I Had to Turn Down My Dream College Because I Couldn’t Afford It

Ever since I was in middle school, I was dead-set on finding “the perfect college for me”. One that I could thrive in, get an amazing education, have lots of opportunities, and become a better version of myself. I remember in both 7th and 8th grade, there was a week where our school counselor would come in and talk to us about college, and how we needed to start getting prepared then, because “it comes up faster than you realize”.

Of course, as most middle school students would, my classmates participated in the week’s activities, but quickly forgot about it. Not me- I started researching colleges right away. I used a few different websites to look up colleges, and I made lists of the ones that sounded interesting to me- majors, prices, locations, student life, I looked at it all.

I eventually found the one– the college that was perfect for me. I visited John Brown University (JBU) the spring of my junior year and fell in love with it. It had seemed amazing online, but actually being on campus made it that much easier to decide: this was the college I wanted to attend when I graduated high school. The location, the atmosphere, the classes, campus, majors- everything was just what I wanted.

Growing up, adults always said that if you work hard in school, do extra curricular activities (“They look great on college applications!!”), get good grades, and be a decent person, you can go to your dream college! Once you get in, that’s it, that’s where you’re going!!! I had a good ACT score and great grades, so I of course got in to JBU. I didn’t even apply to any other schools- this was where I wanted to go. I knew that already, and there wasn’t a doubt in my mind.

However, JBU is expensive. I was never blind to this fact, and I wasn’t dumb- a private Christian school is going to cost a lot of money, money that my family just doesn’t have. However, I was determined. I worked hard applying for almost every scholarship I could find. From the beginning of my senior year up to the last month, I spent all of my free time in my classes finding and applying for scholarships. In January, I attended a scholarship competition at JBU, knowing that if I won the top scholarship, I could attend the school with no problem. I was anxious but excited in the possibility, and I continued to work as hard as I could to make sure I could attend my dream school.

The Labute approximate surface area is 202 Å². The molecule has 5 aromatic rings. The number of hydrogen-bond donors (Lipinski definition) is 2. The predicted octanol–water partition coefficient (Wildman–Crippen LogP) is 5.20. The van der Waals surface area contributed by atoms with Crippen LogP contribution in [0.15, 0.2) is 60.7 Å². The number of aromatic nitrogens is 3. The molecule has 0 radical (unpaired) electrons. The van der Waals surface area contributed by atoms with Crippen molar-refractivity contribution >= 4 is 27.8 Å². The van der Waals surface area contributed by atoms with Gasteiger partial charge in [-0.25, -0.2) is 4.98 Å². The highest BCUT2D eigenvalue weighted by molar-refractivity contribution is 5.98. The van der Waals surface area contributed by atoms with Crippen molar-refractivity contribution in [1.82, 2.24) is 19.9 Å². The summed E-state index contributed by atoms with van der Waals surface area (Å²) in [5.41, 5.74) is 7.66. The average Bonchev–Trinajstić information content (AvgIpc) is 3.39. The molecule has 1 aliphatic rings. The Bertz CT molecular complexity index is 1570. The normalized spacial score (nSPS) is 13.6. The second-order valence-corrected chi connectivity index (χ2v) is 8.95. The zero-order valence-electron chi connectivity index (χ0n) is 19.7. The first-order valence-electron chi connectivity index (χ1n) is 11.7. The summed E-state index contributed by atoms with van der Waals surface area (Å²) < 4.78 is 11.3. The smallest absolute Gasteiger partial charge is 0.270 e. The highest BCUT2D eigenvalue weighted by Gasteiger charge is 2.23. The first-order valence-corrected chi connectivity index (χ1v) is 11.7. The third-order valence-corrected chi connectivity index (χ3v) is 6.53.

A few weeks later, I got the call that more or less changed everything for me. I did win a scholarship- $13,000 a year, which was great, but not even close to what I needed to go to JBU. I cried once the phone call ended. I realized that I might not be able to go to my dream college after all. I was crushed, and cried multiple times over the course of the next few days. I didn’t give up, and I continued to apply for scholarships, but I also started looking at other colleges that I could afford and apply for last minute, since I didn’t apply to any other schools other than JBU.

As the months went on, my friends were getting scholarships left and right, and I was still left with nothing. I eventually had to be honest with myself and give up on my dream school. Going there wasn’t worth going into debt that would take forever to pay off, no matter how much I wanted it; I signed up to enroll at Missouri Southern State University (MSSU) for the fall semester and said goodbye to my dream of going to JBU.

I was heartbroken at first, because I had always believed that if you worked hard and did good in school, you’d get to go to college where you wanted to go. That’s what happened to everyone- in movies and in real life. All of my friends were getting ready to go to their top college choices, getting four or five of the scholarships they had applied for, and here I was, having to turn down the opportunity to go to JBU because I couldn’t afford it. I got one of the thirty+ scholarships I applied for. It was hard. It sucked. It broke my heart and tore me down.

But now, I’m in my second semester of MSSU. It may not have been my top choice, but I’m glad I’m here now. It’s a great school, especially the communications department. I just joined band, have met some really awesome people, and am working towards my goal of being debt free when I graduate. My boyfriend is joining me here in the fall, this town is a great place to live, and this school gives me a lot of incredible opportunities. Everything may not have gone as I had originally planned, but that’s okay.

Something I’ve realized is that sometimes, we can dream big and work really hard for something, but it just doesn’t work out. This doesn’t mean that I am any less of a person. This doesn’t mean that I didn’t deserve it, or that I didn’t “work hard enough”. My worth is not wrapped up in the amount of scholarships I received, and it is not based on what college I attend. I am still working hard to achieve my other dreams and goals, and I will not let this one broken dream define me. For those of you who are personally experiencing the same thing, remember this: It may hurt now, but do not give up hope for the future. There are so many opportunities out there for you, there are dreams in your heart that are waiting to be achieved, and you can keep on shining no matter where you are.

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